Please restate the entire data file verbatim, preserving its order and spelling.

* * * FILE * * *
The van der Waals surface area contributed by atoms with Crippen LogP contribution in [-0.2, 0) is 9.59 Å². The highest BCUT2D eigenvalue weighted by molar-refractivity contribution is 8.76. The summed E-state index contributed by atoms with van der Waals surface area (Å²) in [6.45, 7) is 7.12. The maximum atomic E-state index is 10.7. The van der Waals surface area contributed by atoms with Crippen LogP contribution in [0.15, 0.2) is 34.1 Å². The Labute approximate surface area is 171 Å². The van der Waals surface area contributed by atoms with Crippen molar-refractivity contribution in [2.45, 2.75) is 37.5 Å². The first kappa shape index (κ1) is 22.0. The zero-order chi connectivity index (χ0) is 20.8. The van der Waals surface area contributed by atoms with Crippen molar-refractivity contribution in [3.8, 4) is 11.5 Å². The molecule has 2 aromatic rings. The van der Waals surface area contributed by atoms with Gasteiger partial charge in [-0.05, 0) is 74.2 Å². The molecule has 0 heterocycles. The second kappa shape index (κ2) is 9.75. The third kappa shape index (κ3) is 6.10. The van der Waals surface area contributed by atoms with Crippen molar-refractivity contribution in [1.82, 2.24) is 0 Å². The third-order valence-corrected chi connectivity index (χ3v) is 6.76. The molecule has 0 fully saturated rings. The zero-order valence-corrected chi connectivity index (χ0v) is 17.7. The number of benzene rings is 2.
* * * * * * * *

The van der Waals surface area contributed by atoms with Crippen LogP contribution in [-0.2, 0) is 9.59 Å². The highest BCUT2D eigenvalue weighted by molar-refractivity contribution is 8.76. The summed E-state index contributed by atoms with van der Waals surface area (Å²) in [6.45, 7) is 7.12. The maximum atomic E-state index is 10.7. The van der Waals surface area contributed by atoms with Crippen LogP contribution in [0.15, 0.2) is 34.1 Å². The Labute approximate surface area is 171 Å². The van der Waals surface area contributed by atoms with Crippen molar-refractivity contribution in [2.45, 2.75) is 37.5 Å². The first kappa shape index (κ1) is 22.0. The zero-order chi connectivity index (χ0) is 20.8. The van der Waals surface area contributed by atoms with Crippen molar-refractivity contribution in [3.8, 4) is 11.5 Å². The molecule has 2 aromatic rings. The van der Waals surface area contributed by atoms with Gasteiger partial charge in [-0.05, 0) is 74.2 Å². The molecule has 0 heterocycles. The second kappa shape index (κ2) is 9.75. The third kappa shape index (κ3) is 6.10. The van der Waals surface area contributed by atoms with Crippen molar-refractivity contribution in [1.82, 2.24) is 0 Å². The third-order valence-corrected chi connectivity index (χ3v) is 6.76. The molecule has 0 fully saturated rings. The zero-order valence-corrected chi connectivity index (χ0v) is 17.7. The number of benzene rings is 2.